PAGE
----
Culminating Project Process

Each student enrolled in the M.Ed. in Higher Education program at UNCW is required to complete a culminating project that demonstrates their engagement in an original line of inquiry. While the traditional academic finale for graduate work in a Master’s program is a thesis, the culminating project provides students with an opportunity to develop a unique representation of what they have learned throughout their program while also producing a product that has the potential to enhance their professional profile. Each student will identify not only the topic in which they focus their culminating project, but also the format that will represent their work. In order to support students’ work on the culminating project, all students will enroll in a two-course sequence (EDL 596 & EDL 597) during which the culminating project will be developed and completed. Additionally, each student will work with a faculty mentor (committee chair) and defend their culminating project before a committee that includes all Higher Education faculty mentors.

EDL 596: Culminating Project I (3 credits)

In EDL 596, students will delve into the literature that informs their culminating project and conceptualize their methodological approach to the project. Feedback from both faculty members and peers will contribute to a collaborative, interdisciplinary environment that enhances learning and innovation. Here is a summary of activities that will be completed in EDL 596:

  • Develop project timeline;
  • Develop project proposal (to be shared with Higher Education faculty);
  • Develop and revise extensive literature review on project topic;
  • Identify ideas for project methodology and final deliverables;
  • Approval of project proposal.

EDL 597: Culminating Project II (3 credits)

In EDL 597, students will engage in their respective project’s completion and prepare for their defense. Feedback from your faculty Chair will provide support throughout the project’s completion. Here is a summary of activities that will be completed in EDL 597:

  • Finalize project methodology and deliverables
  • IRB proposal and approval (if necessary)
  • Conduct project steps (e.g., data collection, reflective journals, grant development, etc.)
  • Prepare multiple drafts, including final product, for review by faculty Chair and committee of
  • Higher Education faculty
  • Prepare poster for final defense
  • Revise and submit final project to Chair and committee

Possible Project Formats

  • Academic, technical, or other professional report: Report prepared for an office, program, administrator, professional organization, or other appropriate stakeholder that is based on empirical data and/or critical review of literature.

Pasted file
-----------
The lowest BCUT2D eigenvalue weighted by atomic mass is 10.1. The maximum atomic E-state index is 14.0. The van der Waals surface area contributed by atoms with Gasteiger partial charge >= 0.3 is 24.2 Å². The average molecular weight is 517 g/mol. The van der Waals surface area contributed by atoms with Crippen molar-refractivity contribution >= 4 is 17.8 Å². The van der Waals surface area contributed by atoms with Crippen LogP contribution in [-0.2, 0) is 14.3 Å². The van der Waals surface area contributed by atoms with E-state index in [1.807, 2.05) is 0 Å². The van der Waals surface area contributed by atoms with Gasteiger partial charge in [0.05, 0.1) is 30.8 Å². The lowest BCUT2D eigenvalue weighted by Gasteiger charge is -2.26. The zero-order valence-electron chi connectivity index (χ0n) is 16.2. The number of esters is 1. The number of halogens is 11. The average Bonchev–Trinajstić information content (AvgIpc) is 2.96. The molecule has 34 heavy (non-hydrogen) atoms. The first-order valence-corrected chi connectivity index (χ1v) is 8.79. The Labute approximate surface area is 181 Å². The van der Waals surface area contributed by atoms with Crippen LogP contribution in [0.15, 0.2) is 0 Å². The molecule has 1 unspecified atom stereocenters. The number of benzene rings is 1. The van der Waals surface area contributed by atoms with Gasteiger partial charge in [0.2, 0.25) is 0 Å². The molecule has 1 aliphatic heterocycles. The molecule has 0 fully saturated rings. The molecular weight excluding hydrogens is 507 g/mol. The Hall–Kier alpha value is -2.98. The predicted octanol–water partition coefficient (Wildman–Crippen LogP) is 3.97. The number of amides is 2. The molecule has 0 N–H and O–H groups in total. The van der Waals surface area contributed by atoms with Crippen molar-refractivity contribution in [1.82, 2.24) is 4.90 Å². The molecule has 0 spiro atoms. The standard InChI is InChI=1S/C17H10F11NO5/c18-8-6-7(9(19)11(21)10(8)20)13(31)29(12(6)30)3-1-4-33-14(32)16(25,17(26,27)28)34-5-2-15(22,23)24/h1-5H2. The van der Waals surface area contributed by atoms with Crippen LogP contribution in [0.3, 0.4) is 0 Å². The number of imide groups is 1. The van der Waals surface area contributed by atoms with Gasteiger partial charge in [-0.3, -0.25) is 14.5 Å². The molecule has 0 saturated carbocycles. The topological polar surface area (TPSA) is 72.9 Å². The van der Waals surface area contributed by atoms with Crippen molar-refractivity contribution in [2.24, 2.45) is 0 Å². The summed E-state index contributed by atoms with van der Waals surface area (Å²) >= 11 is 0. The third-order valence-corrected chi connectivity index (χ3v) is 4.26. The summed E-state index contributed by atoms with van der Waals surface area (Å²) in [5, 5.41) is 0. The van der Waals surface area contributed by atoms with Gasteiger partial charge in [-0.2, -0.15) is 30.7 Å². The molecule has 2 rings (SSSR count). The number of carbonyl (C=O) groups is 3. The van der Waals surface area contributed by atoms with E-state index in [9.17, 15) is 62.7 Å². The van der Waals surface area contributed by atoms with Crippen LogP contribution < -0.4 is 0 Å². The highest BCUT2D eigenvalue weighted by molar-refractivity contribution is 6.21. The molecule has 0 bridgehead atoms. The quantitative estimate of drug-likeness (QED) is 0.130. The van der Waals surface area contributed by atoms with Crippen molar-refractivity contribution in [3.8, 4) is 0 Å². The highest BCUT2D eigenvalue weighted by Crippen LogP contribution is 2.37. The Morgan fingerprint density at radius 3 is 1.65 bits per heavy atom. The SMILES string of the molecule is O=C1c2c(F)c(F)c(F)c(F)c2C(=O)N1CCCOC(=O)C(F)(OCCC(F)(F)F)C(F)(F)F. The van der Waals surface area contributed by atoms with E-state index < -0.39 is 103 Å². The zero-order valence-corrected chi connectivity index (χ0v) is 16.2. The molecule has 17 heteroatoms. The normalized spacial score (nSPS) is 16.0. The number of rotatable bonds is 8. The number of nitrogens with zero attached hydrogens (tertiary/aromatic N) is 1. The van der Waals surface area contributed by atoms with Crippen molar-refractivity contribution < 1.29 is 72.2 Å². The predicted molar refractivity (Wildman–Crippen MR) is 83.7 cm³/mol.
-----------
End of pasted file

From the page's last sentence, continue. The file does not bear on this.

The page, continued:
• Alternative format presentation: Video, website, art display, visual re-presentation, poetry, performance, or other appropriately formatted presentation that represents what the student learned from engagement in an original project grounded in empirical evidence and/or critical review of the literature.
  • Assessment project: Development and completion of an assessment project in collaboration with an office, program, or administrator in an educational setting. Students must prepare a presentation and report for the respective area in which they complete their assessment.
  • Auto-ethnography: Reflective journals and critical analysis about the student’s personal and professional development as a leader in his/her/their respective field.
  • Critical Review of Literature: Exhaustive review and thematic analysis of the literature on a focused topic in the student’s discipline. Students must prepare a written report that discusses their findings and aligns with standards for scholarly publication.
  • Curriculum plan or adaptation: Development of a complete curriculum plan or adaptation for a specific discipline or grade level. The adaptation of traditional modes of instructional delivery to innovative modes is also acceptable.
  • Grant: Completed and submitted grant informed by findings from a project developed in collaboration with a faculty member, administrator, campus organization, community group, and/or government agency.
  • Scholarly publication: Publication of a research project in a scholarly journal or other peer-reviewed publication (e.g., book, book chapter).
  • Traditional thesis: 5 or 6 chapter academic report that includes an introduction, literature review, methodology, findings, and discussion. Students interested in pursuing a doctoral degree are encouraged to utilize this format.